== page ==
Thinking, Using, Exploding

September 9,2013

Talk of the US and others attacking Syria has persisted for almost as long as the two-year uprising itself. Sometimes the word democracy pops up as in Egypt where an American spokesman has said that the Egyptian army takeover this July ensures democracy; regime change as in Iraq, as in Libya sometimes has been spoken as a possible reason to attack the rulers of Syria till it is suggested that regime change could bring the rebel forces to power with some of their terrorist affiliates, none of whom would like to see former officials from France return on the wings of the American dove. And relentlessly we hear that regardless of forebodings of helping Al-Qaeda overthrow a regal ruler with an assist from Saudi Arabia’s benevolent king Saad now that a red line’s been crossed, chemical killings simple stark unambiguous like Saddam’s chemicals against Iraqi Kurdistanians (his own people)that beg an unambiguous avenging response to send a message to all who’d think of using such weapons, “weapons of mass destruction”. Yet quite in the open for years transactions have been done to supply the chemical ingredients for crossing the red line on August 21, 2013.

An excerpt that follows from a CSIS article of August 26, 2013 is the first informative analysis of the possible effects of bombings to stop the use of chemical weapons in Syria that has emerged Online from under days of sonorous, confusingly repetitive press statements about degrees to which the US will be supported in its bombing of Syria: the red line, numbers of people killed, American evidence, UN still-not available evidence ad infinitum, and on and on and on.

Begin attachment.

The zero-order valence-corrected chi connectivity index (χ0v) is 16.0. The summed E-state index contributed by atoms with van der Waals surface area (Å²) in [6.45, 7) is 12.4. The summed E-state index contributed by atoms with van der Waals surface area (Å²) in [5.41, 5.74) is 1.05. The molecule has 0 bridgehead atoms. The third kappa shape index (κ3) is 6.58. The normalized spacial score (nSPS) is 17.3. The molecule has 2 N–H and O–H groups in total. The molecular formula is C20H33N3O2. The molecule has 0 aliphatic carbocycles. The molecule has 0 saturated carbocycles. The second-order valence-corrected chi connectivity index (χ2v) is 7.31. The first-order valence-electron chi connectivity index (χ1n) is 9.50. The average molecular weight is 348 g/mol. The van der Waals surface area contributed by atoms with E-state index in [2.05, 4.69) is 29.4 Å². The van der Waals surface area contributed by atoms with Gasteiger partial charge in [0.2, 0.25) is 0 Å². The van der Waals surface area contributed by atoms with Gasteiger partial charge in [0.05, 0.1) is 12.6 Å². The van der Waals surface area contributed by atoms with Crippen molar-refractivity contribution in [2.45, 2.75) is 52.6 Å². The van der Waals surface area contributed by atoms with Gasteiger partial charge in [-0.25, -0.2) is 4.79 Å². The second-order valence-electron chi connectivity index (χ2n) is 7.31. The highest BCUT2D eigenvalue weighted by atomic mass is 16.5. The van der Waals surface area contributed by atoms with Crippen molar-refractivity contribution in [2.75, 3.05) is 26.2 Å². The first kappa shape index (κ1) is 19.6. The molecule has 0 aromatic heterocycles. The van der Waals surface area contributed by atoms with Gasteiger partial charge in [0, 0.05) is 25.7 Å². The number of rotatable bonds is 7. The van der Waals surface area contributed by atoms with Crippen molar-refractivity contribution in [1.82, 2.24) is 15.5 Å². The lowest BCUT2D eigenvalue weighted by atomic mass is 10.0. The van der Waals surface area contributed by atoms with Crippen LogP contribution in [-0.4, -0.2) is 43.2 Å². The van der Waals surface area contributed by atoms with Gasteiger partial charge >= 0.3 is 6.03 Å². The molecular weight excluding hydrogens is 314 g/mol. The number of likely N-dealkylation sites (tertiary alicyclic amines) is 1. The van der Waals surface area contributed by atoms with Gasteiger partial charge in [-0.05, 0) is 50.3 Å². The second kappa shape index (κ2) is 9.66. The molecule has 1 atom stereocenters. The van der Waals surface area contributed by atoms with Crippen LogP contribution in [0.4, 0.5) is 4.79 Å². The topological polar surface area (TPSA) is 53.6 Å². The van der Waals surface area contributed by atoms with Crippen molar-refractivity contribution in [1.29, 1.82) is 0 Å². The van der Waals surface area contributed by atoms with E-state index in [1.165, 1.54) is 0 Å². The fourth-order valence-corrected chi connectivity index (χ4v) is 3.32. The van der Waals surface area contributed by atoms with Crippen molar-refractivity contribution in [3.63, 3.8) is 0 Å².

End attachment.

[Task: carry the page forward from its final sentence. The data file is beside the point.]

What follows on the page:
..Even if the U.S. can somehow stop all future use of chemical weapons, the military impact will be marginal at best. Moreover, anyone who has actually seen wounds from conventional artillery — or badly treated body wounds from small arms — realizes that chemical weapons do not cause more horrible wounds. If anything, an agent like Sarin tends to either kill quickly or result in relative recovery. The case for intervening cannot be based on chemical weapons. It has to be based on two factors: Whether it serves American strategic interest and whether it meets the broader humanitarian needs of the Syrian people…a CSIS article